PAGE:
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  • alacurlalacurl Posts: 1,193Registered Users
    Eilonwy wrote: »
    I would definitely find out whether paying the $12.50 could be seen as an admission of legal guilt. As long as it's not self-incriminating, I'd just pay it.

    This. But in pennies. Pennies coated with dirty motor oil or something equally nasty. :twisted: If it's clean pennies, it's way too easy to cash them in at a Coinstar machine.
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  • thickcurlygurlythickcurlygurly Posts: 230Registered Users
    if your cg and have any left over sulphate shampoos or conditioners with cones you could put shampoo over the pennies or put them in a bottle thats hard to get them out.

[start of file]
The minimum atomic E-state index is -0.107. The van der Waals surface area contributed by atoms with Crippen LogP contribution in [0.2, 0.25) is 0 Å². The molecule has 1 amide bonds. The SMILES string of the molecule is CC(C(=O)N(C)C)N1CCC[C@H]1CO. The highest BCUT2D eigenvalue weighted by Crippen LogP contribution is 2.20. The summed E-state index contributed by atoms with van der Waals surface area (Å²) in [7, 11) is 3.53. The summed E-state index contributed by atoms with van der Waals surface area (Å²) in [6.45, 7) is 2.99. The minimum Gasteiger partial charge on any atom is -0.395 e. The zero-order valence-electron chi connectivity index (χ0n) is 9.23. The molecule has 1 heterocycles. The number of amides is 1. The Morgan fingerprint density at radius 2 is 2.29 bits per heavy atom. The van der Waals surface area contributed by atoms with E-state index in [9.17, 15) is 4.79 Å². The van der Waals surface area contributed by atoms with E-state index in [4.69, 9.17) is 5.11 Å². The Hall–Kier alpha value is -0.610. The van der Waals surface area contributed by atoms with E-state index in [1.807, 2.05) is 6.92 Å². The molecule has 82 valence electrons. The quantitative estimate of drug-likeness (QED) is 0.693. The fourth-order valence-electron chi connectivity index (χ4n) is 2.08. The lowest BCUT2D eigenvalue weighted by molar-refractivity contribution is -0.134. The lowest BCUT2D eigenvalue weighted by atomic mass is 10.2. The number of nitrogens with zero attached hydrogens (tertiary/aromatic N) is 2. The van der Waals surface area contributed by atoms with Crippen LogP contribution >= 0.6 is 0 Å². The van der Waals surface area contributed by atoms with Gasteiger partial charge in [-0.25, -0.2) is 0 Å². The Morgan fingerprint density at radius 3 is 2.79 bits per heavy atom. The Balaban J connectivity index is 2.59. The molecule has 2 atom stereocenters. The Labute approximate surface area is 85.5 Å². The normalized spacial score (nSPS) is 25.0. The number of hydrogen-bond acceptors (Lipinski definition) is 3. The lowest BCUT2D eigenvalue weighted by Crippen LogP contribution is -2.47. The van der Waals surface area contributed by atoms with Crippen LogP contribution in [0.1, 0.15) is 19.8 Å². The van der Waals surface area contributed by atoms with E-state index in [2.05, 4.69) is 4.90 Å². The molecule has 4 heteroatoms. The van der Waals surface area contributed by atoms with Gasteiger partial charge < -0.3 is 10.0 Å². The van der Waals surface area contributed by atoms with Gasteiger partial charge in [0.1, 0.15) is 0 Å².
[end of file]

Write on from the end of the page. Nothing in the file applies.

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  • ninja dogninja dog Posts: 23,780Registered Users
    rudeechick wrote: »
    I am tempted to say dont pay it on the grounds that they are being ridiculous. However, you have a chance here to teach your son about being the bigger person WITHOUT giving in: Have your son write a letter of apology taking responsibility (ONLY for opening the door without consent) and to let them know that he gave a $12.50 donation in their name to a worthy charity.

    Make a copy of the letter, just in case.

    PS. Make sure to let them know that their son is welcome by you anytime - Tell them you "have an open door policy" when it comes to your kids friends;)

    I like this advice best. It avoids counter-pettiness.